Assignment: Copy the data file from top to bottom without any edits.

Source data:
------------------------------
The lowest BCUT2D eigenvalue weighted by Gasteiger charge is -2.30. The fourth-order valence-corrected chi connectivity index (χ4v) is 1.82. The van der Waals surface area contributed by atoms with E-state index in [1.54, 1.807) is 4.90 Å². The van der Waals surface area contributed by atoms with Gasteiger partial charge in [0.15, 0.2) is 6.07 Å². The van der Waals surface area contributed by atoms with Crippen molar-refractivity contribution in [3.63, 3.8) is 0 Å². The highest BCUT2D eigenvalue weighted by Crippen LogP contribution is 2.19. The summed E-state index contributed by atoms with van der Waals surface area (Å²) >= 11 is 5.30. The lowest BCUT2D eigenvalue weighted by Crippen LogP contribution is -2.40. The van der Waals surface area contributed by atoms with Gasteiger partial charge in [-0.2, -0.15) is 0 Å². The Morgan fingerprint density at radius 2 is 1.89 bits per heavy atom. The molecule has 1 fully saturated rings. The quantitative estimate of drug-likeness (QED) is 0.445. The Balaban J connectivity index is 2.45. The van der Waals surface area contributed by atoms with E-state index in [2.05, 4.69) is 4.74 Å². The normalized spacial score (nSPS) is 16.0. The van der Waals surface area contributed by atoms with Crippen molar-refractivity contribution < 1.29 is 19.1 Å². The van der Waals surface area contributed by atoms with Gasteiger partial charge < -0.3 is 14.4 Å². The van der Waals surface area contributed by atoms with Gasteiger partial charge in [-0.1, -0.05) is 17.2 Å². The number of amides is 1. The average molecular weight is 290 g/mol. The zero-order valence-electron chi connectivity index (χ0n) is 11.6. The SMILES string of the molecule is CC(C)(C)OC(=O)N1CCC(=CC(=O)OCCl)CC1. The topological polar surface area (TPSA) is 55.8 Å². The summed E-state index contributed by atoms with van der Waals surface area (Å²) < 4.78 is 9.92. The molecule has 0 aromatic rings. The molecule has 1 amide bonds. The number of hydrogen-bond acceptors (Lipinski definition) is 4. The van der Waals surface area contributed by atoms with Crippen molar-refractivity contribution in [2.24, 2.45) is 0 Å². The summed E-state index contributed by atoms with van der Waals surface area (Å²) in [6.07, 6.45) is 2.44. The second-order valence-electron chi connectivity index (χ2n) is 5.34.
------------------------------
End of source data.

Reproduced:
The lowest BCUT2D eigenvalue weighted by Gasteiger charge is -2.30. The fourth-order valence-corrected chi connectivity index (χ4v) is 1.82. The van der Waals surface area contributed by atoms with E-state index in [1.54, 1.807) is 4.90 Å². The van der Waals surface area contributed by atoms with Gasteiger partial charge in [0.15, 0.2) is 6.07 Å². The van der Waals surface area contributed by atoms with Crippen molar-refractivity contribution in [3.63, 3.8) is 0 Å². The highest BCUT2D eigenvalue weighted by Crippen LogP contribution is 2.19. The summed E-state index contributed by atoms with van der Waals surface area (Å²) >= 11 is 5.30. The lowest BCUT2D eigenvalue weighted by Crippen LogP contribution is -2.40. The van der Waals surface area contributed by atoms with Gasteiger partial charge in [-0.2, -0.15) is 0 Å². The Morgan fingerprint density at radius 2 is 1.89 bits per heavy atom. The molecule has 1 fully saturated rings. The quantitative estimate of drug-likeness (QED) is 0.445. The Balaban J connectivity index is 2.45. The van der Waals surface area contributed by atoms with E-state index in [2.05, 4.69) is 4.74 Å². The normalized spacial score (nSPS) is 16.0. The van der Waals surface area contributed by atoms with Crippen molar-refractivity contribution < 1.29 is 19.1 Å². The van der Waals surface area contributed by atoms with Gasteiger partial charge < -0.3 is 14.4 Å². The van der Waals surface area contributed by atoms with Gasteiger partial charge in [-0.1, -0.05) is 17.2 Å². The number of amides is 1. The average molecular weight is 290 g/mol. The zero-order valence-electron chi connectivity index (χ0n) is 11.6. The SMILES string of the molecule is CC(C)(C)OC(=O)N1CCC(=CC(=O)OCCl)CC1. The topological polar surface area (TPSA) is 55.8 Å². The summed E-state index contributed by atoms with van der Waals surface area (Å²) < 4.78 is 9.92. The molecule has 0 aromatic rings. The molecule has 1 amide bonds. The number of hydrogen-bond acceptors (Lipinski definition) is 4. The van der Waals surface area contributed by atoms with Crippen molar-refractivity contribution in [2.24, 2.45) is 0 Å². The summed E-state index contributed by atoms with van der Waals surface area (Å²) in [6.07, 6.45) is 2.44. The second-order valence-electron chi connectivity index (χ2n) is 5.34.